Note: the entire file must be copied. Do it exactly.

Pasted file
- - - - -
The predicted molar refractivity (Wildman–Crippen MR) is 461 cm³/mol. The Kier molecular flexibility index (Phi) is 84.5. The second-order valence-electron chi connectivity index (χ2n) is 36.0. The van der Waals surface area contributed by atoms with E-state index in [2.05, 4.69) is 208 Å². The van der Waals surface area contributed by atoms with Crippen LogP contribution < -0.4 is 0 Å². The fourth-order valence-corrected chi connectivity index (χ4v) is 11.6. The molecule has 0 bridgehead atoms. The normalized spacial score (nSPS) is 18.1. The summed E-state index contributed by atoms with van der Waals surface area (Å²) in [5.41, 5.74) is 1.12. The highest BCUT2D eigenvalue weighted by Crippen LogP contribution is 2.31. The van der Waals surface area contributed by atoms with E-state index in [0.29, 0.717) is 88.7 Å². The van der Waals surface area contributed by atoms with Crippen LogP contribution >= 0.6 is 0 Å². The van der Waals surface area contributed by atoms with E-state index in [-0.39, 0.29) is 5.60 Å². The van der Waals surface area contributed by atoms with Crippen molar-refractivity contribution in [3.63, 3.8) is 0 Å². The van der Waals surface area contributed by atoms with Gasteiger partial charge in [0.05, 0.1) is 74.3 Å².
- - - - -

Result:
The predicted molar refractivity (Wildman–Crippen MR) is 461 cm³/mol. The Kier molecular flexibility index (Phi) is 84.5. The second-order valence-electron chi connectivity index (χ2n) is 36.0. The van der Waals surface area contributed by atoms with E-state index in [2.05, 4.69) is 208 Å². The van der Waals surface area contributed by atoms with Crippen LogP contribution < -0.4 is 0 Å². The fourth-order valence-corrected chi connectivity index (χ4v) is 11.6. The molecule has 0 bridgehead atoms. The normalized spacial score (nSPS) is 18.1. The summed E-state index contributed by atoms with van der Waals surface area (Å²) in [5.41, 5.74) is 1.12. The highest BCUT2D eigenvalue weighted by Crippen LogP contribution is 2.31. The van der Waals surface area contributed by atoms with E-state index in [0.29, 0.717) is 88.7 Å². The van der Waals surface area contributed by atoms with Crippen LogP contribution >= 0.6 is 0 Å². The van der Waals surface area contributed by atoms with E-state index in [-0.39, 0.29) is 5.60 Å². The van der Waals surface area contributed by atoms with Crippen molar-refractivity contribution in [3.63, 3.8) is 0 Å². The van der Waals surface area contributed by atoms with Gasteiger partial charge in [0.05, 0.1) is 74.3 Å².